Ronald L. Zarelia, vice president and group executive in charge of NAO vehicle sales, service and marketing, is conducting a similar screening for brand managers.
The VLEs will in some cases be GM's stars of the future. But they won't rise through promotions every couple of years as has been the time-honored system at GM. VLEs will remain on the job through two cycles of their product, or about 10 years. Brand managers probably will stay for a shorter period.
That means reworking pay, perks and benefits to keep those people happy rather than giving them new titles every few years. "Clearly, you can't keep everybody in their jobs 10 years," says Mr. Wagoner, "but I think we've kind of gone the other way, where we've really moved a lot of people in short time periods. And that's hurt us in expertise, it's hurt us on networking."
Even if the chosen few buy in completely, Mr. Wagoner says he expects some resistance from what has been called GM's "frozen middle-management."
"I probably won't get 90% or 70% votes on anything, particularly if it's change and it's difficult," he says. "The leadership has reviewed this and discussed it. We think it's the right thing for the company.
"Ninety-nine percent of the people, once it's done, are going to have clearer jobs an be able to execute better and be able to contribute to the success of the company. Are some people going to complain? You bet. That's life." says Mr. Mueller. "I don't think there's going to be a way to not do your role and get away with it. Our intent is to get the redundancies and the overlap out ot'the organization and have single-point accountability for several functions."
Brand managers will be responsible for one or two vehicles. depending on the product. That includes setting prices and marketing strategy, tasks traditionally handled by division general managers.
The division managers still will have input in those areas, but their revised role will be to focus on the marque itself. That's easy in the case of Pontiac where brand management already is largely in place. but more difficult at Oldsmobile, which is trying to shed its murky identity and reposition itself as an import fighter in the image of Saturn.
For all their responsibility, the VLEs and brand managers represent only a small part, by some accounts as little as 20%, of the change in how GM will develop vehicles.
After the strategy board turns a program contract over to a VLE and his self-contained team of design, engineering, manufacturing, purchasing, finance and quality managers, the team is expected to focus on creating a product and avoid squabbling over issues that have delayed past products.
Mr. Mueller explains: "Say you had a midsize program that had four models coming out of it for four divisions - you'd have a voice from each division. You may have disagreement within a division. You may have disagreement across manufacturing units on how to configure the vehicle. You may have disagreement on what the profit targets might be. It was very difficult to process all those various points of view and get a timely decision."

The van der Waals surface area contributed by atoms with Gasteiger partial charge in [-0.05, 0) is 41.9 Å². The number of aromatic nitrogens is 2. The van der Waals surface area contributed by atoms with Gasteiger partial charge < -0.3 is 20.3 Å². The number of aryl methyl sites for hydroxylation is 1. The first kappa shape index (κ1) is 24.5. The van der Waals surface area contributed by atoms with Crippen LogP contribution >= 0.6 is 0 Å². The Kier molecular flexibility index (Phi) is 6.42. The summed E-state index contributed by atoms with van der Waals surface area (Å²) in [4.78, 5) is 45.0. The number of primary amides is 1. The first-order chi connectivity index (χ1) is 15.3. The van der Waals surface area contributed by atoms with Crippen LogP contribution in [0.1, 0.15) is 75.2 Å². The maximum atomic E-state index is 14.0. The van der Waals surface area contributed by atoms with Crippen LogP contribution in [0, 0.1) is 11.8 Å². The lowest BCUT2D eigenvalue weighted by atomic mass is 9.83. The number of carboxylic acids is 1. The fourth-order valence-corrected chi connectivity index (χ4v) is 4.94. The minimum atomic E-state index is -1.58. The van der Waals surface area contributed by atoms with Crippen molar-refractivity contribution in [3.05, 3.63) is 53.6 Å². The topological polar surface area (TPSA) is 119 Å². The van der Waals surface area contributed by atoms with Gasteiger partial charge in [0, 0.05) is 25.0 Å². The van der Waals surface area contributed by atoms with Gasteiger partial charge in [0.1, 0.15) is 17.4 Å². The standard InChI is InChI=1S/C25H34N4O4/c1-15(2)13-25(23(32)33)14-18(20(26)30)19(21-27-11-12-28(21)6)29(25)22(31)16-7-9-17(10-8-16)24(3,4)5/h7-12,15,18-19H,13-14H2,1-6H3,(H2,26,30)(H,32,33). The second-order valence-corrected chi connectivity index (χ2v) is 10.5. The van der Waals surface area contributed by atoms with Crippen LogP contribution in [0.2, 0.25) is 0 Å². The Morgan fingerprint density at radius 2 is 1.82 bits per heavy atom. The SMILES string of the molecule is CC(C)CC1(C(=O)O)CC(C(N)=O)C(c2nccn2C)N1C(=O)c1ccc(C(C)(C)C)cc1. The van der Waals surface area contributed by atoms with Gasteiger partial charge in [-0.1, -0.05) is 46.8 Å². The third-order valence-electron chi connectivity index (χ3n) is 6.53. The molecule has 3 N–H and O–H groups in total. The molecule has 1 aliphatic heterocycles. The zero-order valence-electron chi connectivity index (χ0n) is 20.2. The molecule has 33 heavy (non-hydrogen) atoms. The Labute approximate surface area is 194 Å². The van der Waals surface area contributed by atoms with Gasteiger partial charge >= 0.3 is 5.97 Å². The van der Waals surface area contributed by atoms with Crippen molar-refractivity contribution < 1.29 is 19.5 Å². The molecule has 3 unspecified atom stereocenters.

Now the timing is established up front and big-picture issues involving manufacturing, engineering and design are dealt with across the entire NAO organization Planning ahead and knowing what demands are facing suppliers of big jobs, such as body shops, is critical.
"You can do that in an integrated way," Mr. Wagoner says. "It's a common-sense way to look at the business. We just haven't been doing it up until now."
Another major component is a leveling of resources. Product development bottlenecks born of having too much capacity in one area are being "Saturnized," a term usually used to describe some marketing division's imitation of GM's Spring Hill, TN-based subsidiary.
What John J. (Jay) Wetzel did as the head of engineering at Saturn, he's now doing as general manager of the NAO design and engineering centers.
"Looking at engineering as a set of process flows is precisely what we're doing," Mr. Mueller says. "So we know exactly how many dies we're capable of processing and we won't overload it so it gets behind and we know exactly how much resource is there ... what the productivity needs to be for that particular element."
Development time will continue to shrink, Mr. Mueller says, but with the breadth of GM's product line, offering pie-in-the-sky times, such asMotor Co.'s stated goal of 24 months from concept approval, would be silly. "I don't get too excited about (Ford's claim)," he says.
But whether it's's outright assault in its quest to overtake GM as the world's automotive leader or Motor Corp.'s yen-driven moves to boost capacity in North America, competitors aren't waiting for GM to get its act together. Nor is the marketplace.
A decade-long slide in market share is proof of that. Now, three years after Jack Smith's dark-days-of-1992 edict of "profits before market share," Mr. Wagoner declares the worst is over and share gains lie ahead. GM, he says, is sizing itself to claim 35% of the U.S. market, a share it last reached in 1991.
But botched product launches, notably Lumina/Monte Carlo and Cavalier/Sunfire, raise questions about whether Ford, now at 26.4%, or GM, down to 32.2%, will get to 30% first.
"Where we'll be launching a new Grand Prix, we have been enduring some of the pains of getting a new body shop in there up front, so that will be smoother startup than, say, Lordstown, where we basically blew the whistle, stopped, cleaned everything in the plant out, put everything new in, put in a new operating system and said `Go,'" Mr. Wagoner says. "But we're not going to be at a two-week turnaround."
Some GM brands, notably Cadillac, need help now.